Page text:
Resilience is your capacity – it is like a battery. Batteries need to be recharged every day! The following is a checklist to help you and your team stay focused and energized.
1. Make meetings technology free.
Research shows that computers and cell phones, even when closed or face down, are distracting in a meeting. To increase engagement, let everyone know they have to leave their phone outside the meeting or put it on flight mode and put it in a briefcase.
2. Cut meetings in half, time wise.
Studies show people spend as much as half their time in meetings, sometimes more. And unfortunately, this is not productive time. Most meetings are too long. To build engagement consider meeting for shorter periods of time with a very narrow focus.
5 minute huddles are great to state progress and or identify the focus for the day. Have your team tell you “What’s Next” in 30 seconds at your morning stand up meeting.
Schedule a 30-minute meeting with a specific goal and a structured agenda to more quickly get to your goal.
3. Use the Daily Review as an accountability and communication tool.
The 5 minute review tool can be helpful to stay on track. At the end of the day, have everyone on your team do this exercise. They keep their own notebooks and write out: What worked?, What did not? and What’s next?
4. Hold meetings outside, walking, when possible.
Walking is a great way to work off steam and tension. This type of meeting can be useful if you expect tension around a topic.
5. Encourage water, movement and mindfulness.
Water is a natural energizer. Coffee depletes water from the body. Movement releases tension, Tip #4 talks about walking meetings to keep people focused on the agenda item and not the tension.
Mindfulness is focusing your attention on the present moment.
6. Encourage face to face conversations vs email or text.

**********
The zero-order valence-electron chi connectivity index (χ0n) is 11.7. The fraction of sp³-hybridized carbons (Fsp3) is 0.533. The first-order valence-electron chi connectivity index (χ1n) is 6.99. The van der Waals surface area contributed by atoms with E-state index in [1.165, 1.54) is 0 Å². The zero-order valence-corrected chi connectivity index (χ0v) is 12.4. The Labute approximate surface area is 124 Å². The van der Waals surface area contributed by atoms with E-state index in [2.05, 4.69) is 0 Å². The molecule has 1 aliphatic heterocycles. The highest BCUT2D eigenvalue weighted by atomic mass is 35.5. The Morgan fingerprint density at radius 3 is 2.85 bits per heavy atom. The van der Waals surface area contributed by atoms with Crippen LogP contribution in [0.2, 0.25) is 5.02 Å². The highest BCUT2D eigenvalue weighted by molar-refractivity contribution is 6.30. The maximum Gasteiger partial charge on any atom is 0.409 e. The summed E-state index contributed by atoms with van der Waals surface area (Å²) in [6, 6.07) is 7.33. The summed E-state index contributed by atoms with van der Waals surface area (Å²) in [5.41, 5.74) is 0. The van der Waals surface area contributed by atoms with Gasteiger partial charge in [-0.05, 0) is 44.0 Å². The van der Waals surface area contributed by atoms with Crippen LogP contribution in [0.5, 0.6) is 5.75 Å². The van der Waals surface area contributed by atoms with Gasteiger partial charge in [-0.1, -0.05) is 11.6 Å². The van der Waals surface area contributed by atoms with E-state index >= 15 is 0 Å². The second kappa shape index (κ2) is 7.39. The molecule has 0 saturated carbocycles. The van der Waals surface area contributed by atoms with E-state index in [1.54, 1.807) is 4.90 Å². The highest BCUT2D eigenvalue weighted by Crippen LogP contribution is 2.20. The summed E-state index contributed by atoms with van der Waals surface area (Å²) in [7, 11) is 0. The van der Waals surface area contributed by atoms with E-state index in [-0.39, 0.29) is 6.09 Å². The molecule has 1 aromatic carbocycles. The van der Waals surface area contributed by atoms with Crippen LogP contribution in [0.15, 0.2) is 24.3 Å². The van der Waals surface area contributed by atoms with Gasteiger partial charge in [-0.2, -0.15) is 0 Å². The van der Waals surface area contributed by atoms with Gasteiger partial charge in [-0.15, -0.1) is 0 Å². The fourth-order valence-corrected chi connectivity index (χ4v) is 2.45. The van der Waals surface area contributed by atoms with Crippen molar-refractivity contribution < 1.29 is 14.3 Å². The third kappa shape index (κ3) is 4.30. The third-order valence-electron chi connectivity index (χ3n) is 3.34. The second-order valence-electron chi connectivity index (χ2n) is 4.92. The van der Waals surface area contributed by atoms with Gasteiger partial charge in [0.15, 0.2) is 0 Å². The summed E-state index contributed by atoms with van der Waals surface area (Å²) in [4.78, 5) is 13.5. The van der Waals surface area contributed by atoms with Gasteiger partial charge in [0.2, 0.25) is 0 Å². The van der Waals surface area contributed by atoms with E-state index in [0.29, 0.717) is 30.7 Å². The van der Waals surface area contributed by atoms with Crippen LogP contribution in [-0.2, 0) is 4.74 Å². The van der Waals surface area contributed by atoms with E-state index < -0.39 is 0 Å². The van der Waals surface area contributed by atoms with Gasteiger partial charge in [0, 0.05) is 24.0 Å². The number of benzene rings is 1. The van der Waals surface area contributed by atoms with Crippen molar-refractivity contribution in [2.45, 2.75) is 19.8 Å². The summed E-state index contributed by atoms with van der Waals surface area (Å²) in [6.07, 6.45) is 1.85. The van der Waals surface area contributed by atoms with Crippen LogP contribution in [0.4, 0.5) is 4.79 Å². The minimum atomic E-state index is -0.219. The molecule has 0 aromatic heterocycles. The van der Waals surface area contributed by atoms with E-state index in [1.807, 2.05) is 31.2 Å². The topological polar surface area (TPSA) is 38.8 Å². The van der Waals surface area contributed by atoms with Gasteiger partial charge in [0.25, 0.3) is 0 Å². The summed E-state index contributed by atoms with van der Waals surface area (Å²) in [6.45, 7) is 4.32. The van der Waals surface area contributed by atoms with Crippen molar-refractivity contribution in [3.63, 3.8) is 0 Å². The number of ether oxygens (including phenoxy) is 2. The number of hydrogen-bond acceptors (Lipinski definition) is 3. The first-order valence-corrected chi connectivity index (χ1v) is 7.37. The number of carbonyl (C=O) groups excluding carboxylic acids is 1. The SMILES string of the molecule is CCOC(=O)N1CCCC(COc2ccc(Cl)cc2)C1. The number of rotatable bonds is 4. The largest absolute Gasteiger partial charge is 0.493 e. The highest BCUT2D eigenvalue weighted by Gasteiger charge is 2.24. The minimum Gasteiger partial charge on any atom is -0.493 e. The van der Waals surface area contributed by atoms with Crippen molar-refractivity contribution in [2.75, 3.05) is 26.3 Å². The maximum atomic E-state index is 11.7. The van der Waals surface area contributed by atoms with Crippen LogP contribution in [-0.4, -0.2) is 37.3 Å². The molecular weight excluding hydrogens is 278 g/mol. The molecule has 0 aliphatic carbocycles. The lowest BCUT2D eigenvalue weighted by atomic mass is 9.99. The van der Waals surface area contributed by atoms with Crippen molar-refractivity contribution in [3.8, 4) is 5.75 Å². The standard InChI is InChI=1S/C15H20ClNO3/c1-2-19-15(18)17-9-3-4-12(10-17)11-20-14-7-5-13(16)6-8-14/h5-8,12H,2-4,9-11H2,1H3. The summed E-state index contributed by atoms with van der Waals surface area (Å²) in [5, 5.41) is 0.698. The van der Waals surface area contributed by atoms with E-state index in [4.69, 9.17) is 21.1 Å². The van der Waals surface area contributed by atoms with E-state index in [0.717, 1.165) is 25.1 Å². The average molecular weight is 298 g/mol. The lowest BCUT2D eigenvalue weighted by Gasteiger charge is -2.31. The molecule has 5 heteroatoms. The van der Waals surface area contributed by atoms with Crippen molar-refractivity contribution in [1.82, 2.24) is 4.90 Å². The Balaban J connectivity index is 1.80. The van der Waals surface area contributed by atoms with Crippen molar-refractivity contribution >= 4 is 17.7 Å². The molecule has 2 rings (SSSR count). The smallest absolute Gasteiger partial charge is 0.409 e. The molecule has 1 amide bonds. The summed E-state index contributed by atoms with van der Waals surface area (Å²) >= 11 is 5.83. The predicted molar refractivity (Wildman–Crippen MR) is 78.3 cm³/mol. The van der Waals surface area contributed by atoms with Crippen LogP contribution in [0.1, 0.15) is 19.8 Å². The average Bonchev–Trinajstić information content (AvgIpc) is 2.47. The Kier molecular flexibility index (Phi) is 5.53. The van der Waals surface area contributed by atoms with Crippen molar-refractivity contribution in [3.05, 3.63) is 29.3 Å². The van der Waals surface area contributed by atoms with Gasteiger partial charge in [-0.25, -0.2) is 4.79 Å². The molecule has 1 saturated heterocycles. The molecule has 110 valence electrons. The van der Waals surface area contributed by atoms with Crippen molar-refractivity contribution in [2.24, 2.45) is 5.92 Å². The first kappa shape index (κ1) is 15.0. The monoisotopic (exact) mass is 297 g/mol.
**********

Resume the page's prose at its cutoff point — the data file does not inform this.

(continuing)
Email is one of the biggest complaints I hear from leaders. If your email inbox is sucking up your precious time and energy, it is time for an email policy. Consider an “email free” day. Use the email auto-respond feature, even when you are in the office, and let people know that if this is a question that requires a conversation to schedule an appointment. There are a variety of ways you can discourage unnecessary emails.
Face to face conversations are going to be more productive and help to build relationships.
7. Set up “listening” Town Hall meetings held quarterly.
A “listening” town hall meeting is designed to have staff ask questions about what is happening in the department or organization and have the executive team answer questions. This is not the time to talk about solutions or rebut and defend decisions; it is simply to listen and understand the concerns of your staff.
8. Discourage interruptions.
Have you tracked your interruptions and those in your department? Research shows that a 15-second distraction can derail your focus for 20 minutes! And most of the time one does not get their concentration back. Observe how your department functions and notice any trends or patterns in the interruptions.
How can you discourage these interruptions?
9. Manage Your Energy
Manage your energy with healthy daily choices. These daily choices related to diet, exercise, amount of coffee, water, etc., have a major impact on how productive you are. Make your choices based on your goals – do your choices support your agenda?
Or are you just getting through your day?
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